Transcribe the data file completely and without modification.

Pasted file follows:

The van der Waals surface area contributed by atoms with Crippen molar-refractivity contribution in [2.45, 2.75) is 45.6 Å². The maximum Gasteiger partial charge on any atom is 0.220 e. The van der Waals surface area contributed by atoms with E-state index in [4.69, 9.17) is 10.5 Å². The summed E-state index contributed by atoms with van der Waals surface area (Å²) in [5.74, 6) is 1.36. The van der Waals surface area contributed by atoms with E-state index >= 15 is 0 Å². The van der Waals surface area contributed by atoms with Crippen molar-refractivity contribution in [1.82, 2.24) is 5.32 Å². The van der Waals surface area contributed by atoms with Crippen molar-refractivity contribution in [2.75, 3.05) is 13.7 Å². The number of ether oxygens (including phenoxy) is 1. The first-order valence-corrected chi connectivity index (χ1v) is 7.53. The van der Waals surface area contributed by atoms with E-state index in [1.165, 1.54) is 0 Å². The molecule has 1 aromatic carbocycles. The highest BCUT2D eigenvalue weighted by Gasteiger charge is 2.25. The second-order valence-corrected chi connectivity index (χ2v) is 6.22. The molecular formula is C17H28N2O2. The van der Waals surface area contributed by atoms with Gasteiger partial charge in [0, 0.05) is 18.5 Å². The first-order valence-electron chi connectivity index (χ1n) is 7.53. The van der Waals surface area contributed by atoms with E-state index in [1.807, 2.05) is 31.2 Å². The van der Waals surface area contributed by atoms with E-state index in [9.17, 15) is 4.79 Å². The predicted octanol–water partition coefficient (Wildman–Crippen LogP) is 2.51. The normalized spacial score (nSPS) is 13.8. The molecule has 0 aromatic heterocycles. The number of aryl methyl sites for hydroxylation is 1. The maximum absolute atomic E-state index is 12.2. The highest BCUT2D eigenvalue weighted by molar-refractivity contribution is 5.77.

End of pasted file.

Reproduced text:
The van der Waals surface area contributed by atoms with Crippen molar-refractivity contribution in [2.45, 2.75) is 45.6 Å². The maximum Gasteiger partial charge on any atom is 0.220 e. The van der Waals surface area contributed by atoms with E-state index in [4.69, 9.17) is 10.5 Å². The summed E-state index contributed by atoms with van der Waals surface area (Å²) in [5.74, 6) is 1.36. The van der Waals surface area contributed by atoms with E-state index >= 15 is 0 Å². The van der Waals surface area contributed by atoms with Crippen molar-refractivity contribution in [1.82, 2.24) is 5.32 Å². The van der Waals surface area contributed by atoms with Crippen molar-refractivity contribution in [2.75, 3.05) is 13.7 Å². The number of ether oxygens (including phenoxy) is 1. The first-order valence-corrected chi connectivity index (χ1v) is 7.53. The van der Waals surface area contributed by atoms with E-state index in [1.165, 1.54) is 0 Å². The molecule has 1 aromatic carbocycles. The highest BCUT2D eigenvalue weighted by Gasteiger charge is 2.25. The second-order valence-corrected chi connectivity index (χ2v) is 6.22. The molecular formula is C17H28N2O2. The van der Waals surface area contributed by atoms with Gasteiger partial charge in [0, 0.05) is 18.5 Å². The first-order valence-electron chi connectivity index (χ1n) is 7.53. The van der Waals surface area contributed by atoms with E-state index in [1.807, 2.05) is 31.2 Å². The van der Waals surface area contributed by atoms with E-state index in [9.17, 15) is 4.79 Å². The predicted octanol–water partition coefficient (Wildman–Crippen LogP) is 2.51. The normalized spacial score (nSPS) is 13.8. The molecule has 0 aromatic heterocycles. The number of aryl methyl sites for hydroxylation is 1. The maximum absolute atomic E-state index is 12.2. The highest BCUT2D eigenvalue weighted by molar-refractivity contribution is 5.77.